Flood victims targeted after Hurricane Harvey

As we remember Hurricane Harvey one year later, how can we forget the amazing stories of neighbor helping neighbor? Unfortunately, not all Harvey stories have a positive outcome.      

It’s difficult to imagine someone suffering after Harvey and having someone else target them to take advantage, but it happened. There are many stories of accused criminals who tried to gain from someone else’s horrible loss.             

Who can forget the unbelievable surveillance video of looters stealing from a closed, Harvey-flooded Houston beauty supply store? Similarly, Thomas Gamelin is now serving twenty years in prison after being convicted of taking thousands of dollars worth of electronics and cigarettes as the city sat shut down and flooded. 

Then there are the contractors. Aaron Oaks is one of many accused of taking cash from flood victims and never completing the job. Oaks was arrested in May and is still awaiting his day in court.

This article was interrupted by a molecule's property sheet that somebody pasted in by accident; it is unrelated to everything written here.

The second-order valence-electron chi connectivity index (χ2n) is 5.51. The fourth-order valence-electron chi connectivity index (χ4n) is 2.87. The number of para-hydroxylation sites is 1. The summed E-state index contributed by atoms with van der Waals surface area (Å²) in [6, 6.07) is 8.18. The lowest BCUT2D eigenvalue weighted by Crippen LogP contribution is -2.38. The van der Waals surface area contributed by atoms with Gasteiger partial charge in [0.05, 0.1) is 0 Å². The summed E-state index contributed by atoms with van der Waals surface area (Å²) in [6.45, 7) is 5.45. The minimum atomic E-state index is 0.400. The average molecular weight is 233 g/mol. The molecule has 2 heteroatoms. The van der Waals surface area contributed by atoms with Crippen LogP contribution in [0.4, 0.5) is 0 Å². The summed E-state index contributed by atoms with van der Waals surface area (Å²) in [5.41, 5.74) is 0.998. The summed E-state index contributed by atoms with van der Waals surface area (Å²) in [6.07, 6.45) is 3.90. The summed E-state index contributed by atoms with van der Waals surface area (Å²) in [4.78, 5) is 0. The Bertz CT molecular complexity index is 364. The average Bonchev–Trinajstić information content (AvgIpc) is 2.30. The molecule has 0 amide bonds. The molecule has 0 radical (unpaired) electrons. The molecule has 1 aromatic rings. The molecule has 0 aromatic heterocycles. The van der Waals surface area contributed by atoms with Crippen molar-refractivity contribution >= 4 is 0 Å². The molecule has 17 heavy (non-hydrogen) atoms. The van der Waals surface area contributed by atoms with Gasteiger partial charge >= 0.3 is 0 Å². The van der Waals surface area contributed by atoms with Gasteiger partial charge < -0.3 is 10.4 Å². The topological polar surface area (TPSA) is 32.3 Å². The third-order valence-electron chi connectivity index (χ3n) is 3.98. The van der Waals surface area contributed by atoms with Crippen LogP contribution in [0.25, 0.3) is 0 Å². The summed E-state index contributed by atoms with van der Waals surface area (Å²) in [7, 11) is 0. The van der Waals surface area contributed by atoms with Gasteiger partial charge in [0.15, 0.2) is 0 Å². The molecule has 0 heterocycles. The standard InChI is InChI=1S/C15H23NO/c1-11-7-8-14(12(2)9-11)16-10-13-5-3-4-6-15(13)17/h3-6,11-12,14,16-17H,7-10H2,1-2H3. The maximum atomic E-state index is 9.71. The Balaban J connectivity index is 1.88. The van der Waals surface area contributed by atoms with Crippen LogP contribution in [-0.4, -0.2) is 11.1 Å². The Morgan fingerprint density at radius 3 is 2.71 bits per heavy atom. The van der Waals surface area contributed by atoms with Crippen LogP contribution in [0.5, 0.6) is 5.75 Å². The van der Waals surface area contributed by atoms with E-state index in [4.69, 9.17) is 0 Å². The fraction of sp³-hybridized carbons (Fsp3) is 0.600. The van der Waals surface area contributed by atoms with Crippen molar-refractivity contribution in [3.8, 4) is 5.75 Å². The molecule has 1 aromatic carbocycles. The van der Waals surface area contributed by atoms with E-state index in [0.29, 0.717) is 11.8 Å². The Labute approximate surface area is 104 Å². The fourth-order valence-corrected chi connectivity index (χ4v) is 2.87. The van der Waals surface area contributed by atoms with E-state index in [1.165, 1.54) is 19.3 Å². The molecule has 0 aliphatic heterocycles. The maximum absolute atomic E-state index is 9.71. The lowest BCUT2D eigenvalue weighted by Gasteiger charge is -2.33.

Houston resident Bettie Sam has paid several contractors well into the thousands of dollars and one year after Harvey left her house underwater, she still isn’t in her home. 

“I've gone through three different contractors,” explains Sam. The 76-year-old woman and her 83-year-old husband are living in a FEMA trailer in their yard. “But we're pulling through. My husband has a lot of medical problems.”

The Better Business Bureau® of Greater Houston and South Texas says since Harvey, there have been hundreds of complaints about crooked contractors.

"The contractor abandons the job or leaves the work very shoddy and then the client is contacting them and they’re not able to get a response,” says Leah Napoliello with the BBB of Greater Houston and South Texas. Before hiring someone to repair your home, Napoliello suggests finding out if they have an office in Houston, how long the company has been in business and be sure to check their references and reviews.

”Look it up online, check with the Better Business Bureau, ask your friends and family,” adds Napoliello, also reminding you never to pay the contractor before the work is completed.

Meantime, Mrs. Sam still visits inside her home but has no idea when she will live there again. 

“It's been tough, but I'm pretty strong,” adds Sam.